I dinosauri a Cremona
Creative Commons License photo credit: Simone Ramella

Evidence for a Long, Slow Disaster
There are clues that indicate the dino ecosystem was deteriorating long before the impact. The diversity among big, multi-ton dinos went way down about 5 to 10 million years before the end. In the Latest Cretaceous (Lancian Age) in most places in Montana, there are only two common big dinos – either Triceratops or the duckbill Edmontosaurus. It was a dino-monoculture.  At 76 million years ago diversity was much higher.

Serial Killer in Deep Time
The biggest reason I’m a skeptic is the victim profile. When the dinos finally went extinct, salamanders, frogs, pond turtles, river gators all survived and thrived. So did most small terrestrial species. That pattern holds for six other mass extinctions – beginning at 285 million ears ago, long before the first dino. And the pattern is obvious in the last extinction at the end of the Ice Age, 11,000 years ago.

Impact Theory Fails to Predict the Correct Victim Profile
Sudden chill and acid rain will wipe out salamander-oids and frog-oids and turtle-oids. And hit big, active animals far less severely.

The wrong animals died.

Read about my dinosaur extinction theory in an early blog post.

Not having fun…Stick your head in it!

Museums are generally fascinating places to be and I, especially, love them.  Working at HMNS, I get to see dinosaur bones, snails’ teeth (yes, they have teeth -radula, actually), and spiffy seal-gut parkas on a daily basis. And let me just tell you, it never gets old!  However, on a recent Museum visit with my friends, I noticed that a few of them did not share my enthusiasm, to say the least.  It was a problem that demanded my immediate attention.

Being a huge proponent of edutainment, I turned to them with my camera and simply said, “Hey!  Wouldn’t putting our heads and/or selves INSIDE of some of these things be amazingly fantastic?”  I have found this perspective particularly conducive to a fun, creative learning atmosphere in the past. 

[NOTE: I do not recommend actually sticking your head inside most of what you find in a museum.  Drinking fountains?  Sure!  Large Plexiglas bubbles that make you feel like you are in a kitchen full of cockroaches?  I sure hope so!  (Actually, you can do this in the Brown Hall of Entomology!)  But things that may be extremely rare or fragile, have electric components and really anything sharp…definitely not. What you want to do is create the appearance of being inside the object making clever use of perspective - see below.]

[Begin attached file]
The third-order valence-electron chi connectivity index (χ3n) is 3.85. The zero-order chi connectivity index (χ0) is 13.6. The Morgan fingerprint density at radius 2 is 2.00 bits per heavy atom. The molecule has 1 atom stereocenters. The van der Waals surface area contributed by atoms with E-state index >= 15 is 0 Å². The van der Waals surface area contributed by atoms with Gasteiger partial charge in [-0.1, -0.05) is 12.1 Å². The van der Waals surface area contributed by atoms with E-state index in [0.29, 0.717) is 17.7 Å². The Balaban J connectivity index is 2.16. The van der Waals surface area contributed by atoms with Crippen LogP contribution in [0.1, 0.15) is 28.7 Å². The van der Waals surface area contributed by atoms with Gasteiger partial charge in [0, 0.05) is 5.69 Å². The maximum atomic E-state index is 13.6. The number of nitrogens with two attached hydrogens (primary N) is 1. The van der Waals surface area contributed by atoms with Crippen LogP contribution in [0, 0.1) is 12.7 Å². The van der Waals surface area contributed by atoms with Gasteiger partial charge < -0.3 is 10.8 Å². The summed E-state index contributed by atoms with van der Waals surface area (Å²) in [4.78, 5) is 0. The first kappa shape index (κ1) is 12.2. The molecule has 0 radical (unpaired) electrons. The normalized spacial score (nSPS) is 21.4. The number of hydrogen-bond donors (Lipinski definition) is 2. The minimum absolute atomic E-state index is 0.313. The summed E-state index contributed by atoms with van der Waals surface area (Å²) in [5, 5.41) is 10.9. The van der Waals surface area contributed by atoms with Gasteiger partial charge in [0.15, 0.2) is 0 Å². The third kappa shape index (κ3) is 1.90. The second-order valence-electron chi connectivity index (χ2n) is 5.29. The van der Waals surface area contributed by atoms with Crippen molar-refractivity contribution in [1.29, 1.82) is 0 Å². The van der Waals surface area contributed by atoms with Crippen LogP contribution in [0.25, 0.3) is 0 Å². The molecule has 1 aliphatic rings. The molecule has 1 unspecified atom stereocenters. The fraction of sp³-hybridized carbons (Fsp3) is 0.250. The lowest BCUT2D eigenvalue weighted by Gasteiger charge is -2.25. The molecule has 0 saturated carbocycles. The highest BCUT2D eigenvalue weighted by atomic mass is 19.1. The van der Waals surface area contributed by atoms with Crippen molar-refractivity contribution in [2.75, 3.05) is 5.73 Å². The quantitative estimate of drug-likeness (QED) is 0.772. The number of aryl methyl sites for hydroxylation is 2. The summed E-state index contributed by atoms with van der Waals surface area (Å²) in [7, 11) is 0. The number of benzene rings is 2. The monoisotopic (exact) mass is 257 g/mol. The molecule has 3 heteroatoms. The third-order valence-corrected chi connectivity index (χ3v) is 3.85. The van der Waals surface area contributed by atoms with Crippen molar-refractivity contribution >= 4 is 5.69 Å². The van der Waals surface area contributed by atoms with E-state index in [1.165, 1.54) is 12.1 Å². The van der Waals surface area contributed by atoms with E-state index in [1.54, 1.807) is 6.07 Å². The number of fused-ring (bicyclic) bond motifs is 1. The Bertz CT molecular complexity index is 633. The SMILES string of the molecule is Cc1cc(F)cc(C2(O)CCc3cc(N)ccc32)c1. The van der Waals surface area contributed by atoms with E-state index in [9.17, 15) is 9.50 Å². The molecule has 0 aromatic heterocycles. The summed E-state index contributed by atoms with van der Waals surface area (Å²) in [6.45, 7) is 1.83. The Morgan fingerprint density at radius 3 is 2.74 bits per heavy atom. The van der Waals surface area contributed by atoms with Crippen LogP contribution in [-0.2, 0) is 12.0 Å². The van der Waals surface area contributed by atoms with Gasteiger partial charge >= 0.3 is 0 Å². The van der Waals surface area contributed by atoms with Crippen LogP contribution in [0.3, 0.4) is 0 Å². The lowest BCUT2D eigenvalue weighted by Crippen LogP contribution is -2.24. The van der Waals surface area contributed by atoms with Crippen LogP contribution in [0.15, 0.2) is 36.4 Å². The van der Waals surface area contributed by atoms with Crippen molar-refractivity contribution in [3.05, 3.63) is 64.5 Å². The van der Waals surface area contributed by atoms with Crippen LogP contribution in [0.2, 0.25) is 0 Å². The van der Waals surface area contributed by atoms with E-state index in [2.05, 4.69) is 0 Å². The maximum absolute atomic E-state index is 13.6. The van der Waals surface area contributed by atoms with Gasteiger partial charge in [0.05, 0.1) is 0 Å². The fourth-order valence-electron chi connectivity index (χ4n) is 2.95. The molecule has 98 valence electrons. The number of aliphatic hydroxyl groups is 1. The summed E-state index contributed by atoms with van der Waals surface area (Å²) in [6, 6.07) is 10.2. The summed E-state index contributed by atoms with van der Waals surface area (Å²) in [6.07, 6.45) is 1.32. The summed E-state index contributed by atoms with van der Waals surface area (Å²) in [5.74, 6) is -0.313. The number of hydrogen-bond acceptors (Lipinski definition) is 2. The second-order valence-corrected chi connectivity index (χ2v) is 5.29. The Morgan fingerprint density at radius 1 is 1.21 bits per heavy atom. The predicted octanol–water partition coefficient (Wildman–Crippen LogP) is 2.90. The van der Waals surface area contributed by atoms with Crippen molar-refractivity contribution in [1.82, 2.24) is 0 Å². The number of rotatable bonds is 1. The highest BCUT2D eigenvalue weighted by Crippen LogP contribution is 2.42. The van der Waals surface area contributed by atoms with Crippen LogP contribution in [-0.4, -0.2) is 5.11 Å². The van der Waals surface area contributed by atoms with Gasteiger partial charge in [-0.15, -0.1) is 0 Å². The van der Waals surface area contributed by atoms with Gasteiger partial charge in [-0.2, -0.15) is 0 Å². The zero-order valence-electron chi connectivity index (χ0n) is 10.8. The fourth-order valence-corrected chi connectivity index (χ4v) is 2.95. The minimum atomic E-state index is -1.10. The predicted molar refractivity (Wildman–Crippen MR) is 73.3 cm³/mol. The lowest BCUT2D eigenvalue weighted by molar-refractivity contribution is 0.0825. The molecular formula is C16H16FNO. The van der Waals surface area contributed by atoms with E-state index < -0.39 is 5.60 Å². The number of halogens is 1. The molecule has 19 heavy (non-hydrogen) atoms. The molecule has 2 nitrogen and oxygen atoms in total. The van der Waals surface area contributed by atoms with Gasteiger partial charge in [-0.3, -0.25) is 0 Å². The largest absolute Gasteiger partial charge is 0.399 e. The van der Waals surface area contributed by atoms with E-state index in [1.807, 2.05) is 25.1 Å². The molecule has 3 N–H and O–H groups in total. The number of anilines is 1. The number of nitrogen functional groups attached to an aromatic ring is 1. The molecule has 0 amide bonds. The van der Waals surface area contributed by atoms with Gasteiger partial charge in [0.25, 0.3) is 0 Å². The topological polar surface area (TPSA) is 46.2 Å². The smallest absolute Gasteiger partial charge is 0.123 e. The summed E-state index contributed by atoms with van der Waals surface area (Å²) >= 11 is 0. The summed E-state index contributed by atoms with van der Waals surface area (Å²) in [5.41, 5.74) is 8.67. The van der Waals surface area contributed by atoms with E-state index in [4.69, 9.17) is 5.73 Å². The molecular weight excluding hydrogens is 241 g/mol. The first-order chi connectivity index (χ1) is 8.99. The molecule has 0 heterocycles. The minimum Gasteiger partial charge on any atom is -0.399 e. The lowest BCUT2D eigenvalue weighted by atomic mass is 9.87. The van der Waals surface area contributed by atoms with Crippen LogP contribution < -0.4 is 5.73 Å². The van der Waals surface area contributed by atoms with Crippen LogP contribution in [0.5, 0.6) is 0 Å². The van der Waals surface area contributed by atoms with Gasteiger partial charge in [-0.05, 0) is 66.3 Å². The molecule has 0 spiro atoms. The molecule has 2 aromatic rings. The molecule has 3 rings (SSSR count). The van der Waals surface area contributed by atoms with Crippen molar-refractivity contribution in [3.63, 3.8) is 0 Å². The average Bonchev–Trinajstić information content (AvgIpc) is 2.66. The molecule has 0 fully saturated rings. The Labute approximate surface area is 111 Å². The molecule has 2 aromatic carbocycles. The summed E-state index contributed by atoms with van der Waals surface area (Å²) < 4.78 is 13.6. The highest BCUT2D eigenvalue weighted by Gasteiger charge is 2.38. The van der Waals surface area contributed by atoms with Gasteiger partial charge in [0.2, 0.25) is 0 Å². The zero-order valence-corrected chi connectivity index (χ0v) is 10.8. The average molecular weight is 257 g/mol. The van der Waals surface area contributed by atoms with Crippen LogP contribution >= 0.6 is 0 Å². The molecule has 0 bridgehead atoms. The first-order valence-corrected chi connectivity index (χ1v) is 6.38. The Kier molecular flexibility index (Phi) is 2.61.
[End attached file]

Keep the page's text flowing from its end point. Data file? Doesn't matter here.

My first ‘volunteer’ was somewhat reserved, but when she stuck her head “inside” that geode, BOY did her face light up!  I have included a few pictures of us as we rediscovered the Woodlands Xploration Station.  As a side note, if you see something particularly tantalizing, cranially speaking, but out of your reach, just take a picture!  All you need to do is frame the shot so it appears you are being devoured by an Allosaurus, without actually getting in his mouth, for example. 

By the end of our visit, everyone involved had a greater appreciation of all the wonders a Museum has to offer, as well as a new-found awareness of their fellow craniates and their shared vantages.

I suggest first trying this method in familiar territory.  Perhaps in some as-yet unexplored corner of your closet, or even stick your head briefly in the bottom shelf of your fridge!  Can you tell me what’s in there right now?  I sure can’t, and maybe I don’t want to know what happens when you leave a slice of buttermilk pie from Christmas dinner unopened for a month…but isn’t it an enticing proposal, nonetheless?  If neither of these suggestions float your boat, you can always put your face in a tree or next to the ground.  Getting that up close and personal with nature herself opens up all of the tiny worlds that surround us.

You now have the curiosity and the tools to become a modern-day Amerigo Vespucci; go forth and explore!